ICD-10 Diagnosis Code K21.0

Gastro-esophageal reflux disease with esophagitis

Diagnosis Code K21.0

ICD-10: K21.0
Short Description: Gastro-esophageal reflux disease with esophagitis
Long Description: Gastro-esophageal reflux disease with esophagitis
This is the 2018 version of the ICD-10-CM diagnosis code K21.0

Valid for Submission
The code K21.0 is valid for submission for HIPAA-covered transactions.

Code Classification
  • Diseases of the digestive system (K00–K93)
    • Diseases of esophagus, stomach and duodenum (K20-K31)
      • Gastro-esophageal reflux disease (K21)

Information for Medical Professionals

Diagnostic Related Groups
The diagnosis code K21.0 is grouped in the following Diagnostic Related Group(s) (MS-DRG V35.0)


Convert to ICD-9 Additional informationCallout TooltipGeneral Equivalence Map
The ICD-10 and ICD-9 GEMs are used to facilitate linking between the diagnosis codes in ICD-9-CM and the new ICD-10-CM code set. The GEMs are the raw material from which providers, health information vendors and payers can derive specific applied mappings to meet their needs.

  • Alkaline reflux disease
  • Gastroesophageal reflux disease
  • Gastroesophageal reflux disease with esophagitis
  • Gastroesophageal reflux disease with ulceration
  • Gastroesophagitis
  • Peptic reflux disease

Index of Diseases and Injuries
References found for the code K21.0 in the Index of Diseases and Injuries:

Information for Patients

Esophagus Disorders

The esophagus is the muscular tube that carries food, and liquids from your mouth to the stomach. You may not be aware of your esophagus until you swallow something too large, too hot, or too cold. You may also notice it when something is wrong. You may feel pain or have trouble swallowing.

The most common problem with the esophagus is GERD (gastroesophageal reflux disease). With GERD, a muscle at the end of your esophagus does not close properly. This allows stomach contents to leak back, or reflux, into the esophagus and irritate it. Over time, GERD can cause damage to the esophagus.

Other problems include heartburn, cancer, and esophagitis. Doctors may use various tests to make a diagnosis. These include imaging tests, an upper endoscopy, and a biopsy.

Treatment depends on the problem. Some problems get better with over-the-counter medicines or changes in diet. Others may need prescription medicines or surgery.

NIH: National Institute of Diabetes and Digestive and Kidney Diseases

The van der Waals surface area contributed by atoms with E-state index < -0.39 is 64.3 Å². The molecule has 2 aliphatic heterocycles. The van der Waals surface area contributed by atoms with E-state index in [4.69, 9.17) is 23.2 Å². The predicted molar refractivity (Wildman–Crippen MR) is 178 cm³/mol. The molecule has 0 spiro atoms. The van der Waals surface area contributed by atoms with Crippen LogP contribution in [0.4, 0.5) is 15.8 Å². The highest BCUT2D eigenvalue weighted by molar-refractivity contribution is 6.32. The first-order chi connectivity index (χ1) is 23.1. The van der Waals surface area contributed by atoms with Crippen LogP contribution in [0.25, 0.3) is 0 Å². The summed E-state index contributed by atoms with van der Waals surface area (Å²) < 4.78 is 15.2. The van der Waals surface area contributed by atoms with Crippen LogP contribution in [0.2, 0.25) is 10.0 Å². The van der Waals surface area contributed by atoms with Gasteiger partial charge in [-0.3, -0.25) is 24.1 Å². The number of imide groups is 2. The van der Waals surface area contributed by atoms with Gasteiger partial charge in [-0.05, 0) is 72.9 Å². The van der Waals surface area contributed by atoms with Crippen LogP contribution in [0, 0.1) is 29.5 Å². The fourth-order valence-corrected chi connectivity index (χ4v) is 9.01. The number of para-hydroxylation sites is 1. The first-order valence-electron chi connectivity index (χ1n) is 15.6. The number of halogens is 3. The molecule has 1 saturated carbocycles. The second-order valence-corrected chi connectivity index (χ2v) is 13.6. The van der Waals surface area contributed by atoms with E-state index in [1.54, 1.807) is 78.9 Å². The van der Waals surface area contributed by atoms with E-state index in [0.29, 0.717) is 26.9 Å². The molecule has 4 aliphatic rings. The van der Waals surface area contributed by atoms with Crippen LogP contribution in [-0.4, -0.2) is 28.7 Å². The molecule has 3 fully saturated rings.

• Achalasia (Medical Encyclopedia)
  • Barrett esophagus (Medical Encyclopedia)
  • Bleeding esophageal varices (Medical Encyclopedia)
  • Diet and eating after esophagectomy (Medical Encyclopedia)
  • EGD discharge (Medical Encyclopedia)
  • Esophageal atresia (Medical Encyclopedia)
  • Esophageal manometry (Medical Encyclopedia)
  • Esophageal perforation (Medical Encyclopedia)
  • Esophageal spasm (Medical Encyclopedia)
  • Esophageal stricture - benign (Medical Encyclopedia)
  • Esophagitis (Medical Encyclopedia)
  • Esophagitis - infectious (Medical Encyclopedia)
  • Lower esophageal ring (Schatzki) (Medical Encyclopedia)
  • Mallory-Weiss tear (Medical Encyclopedia)
  • Swallowing problems (Medical Encyclopedia)
  • Tracheoesophageal fistula and esophageal atresia repair (Medical Encyclopedia)
  • Upper GI and small bowel series (Medical Encyclopedia)



Also called: Gastroesophageal reflux disease

Your esophagus is the tube that carries food from your mouth to your stomach. Gastroesophageal reflux disease (GERD) happens when a muscle at the end of your esophagus does not close properly. This allows stomach contents to leak back, or reflux, into the esophagus and irritate it.

You may feel a burning in the chest or throat called heartburn. Sometimes, you can taste stomach fluid in the back of the mouth. If you have these symptoms more than twice a week, you may have GERD. You can also have GERD without having heartburn. Your symptoms could include a dry cough, asthma symptoms, or trouble swallowing.

Anyone, including infants and children, can have GERD. If not treated, it can lead to more serious health problems. In some cases, you might need medicines or surgery. However, many people can improve their symptoms by

  • Avoiding alcohol and spicy, fatty or acidic foods that trigger heartburn
  • Eating smaller meals
  • Not eating close to bedtime
  • Losing weight if needed
  • Wearing loose-fitting clothes

NIH: National Institute of Diabetes and Digestive and Kidney Diseases

  • Anti-reflux surgery (Medical Encyclopedia)
  • Bland diet (Medical Encyclopedia)
  • Gastroesophageal reflux - discharge (Medical Encyclopedia)
  • Gastroesophageal reflux disease (Medical Encyclopedia)
  • Swallowing problems (Medical Encyclopedia)
  • Taking antacids (Medical Encyclopedia)

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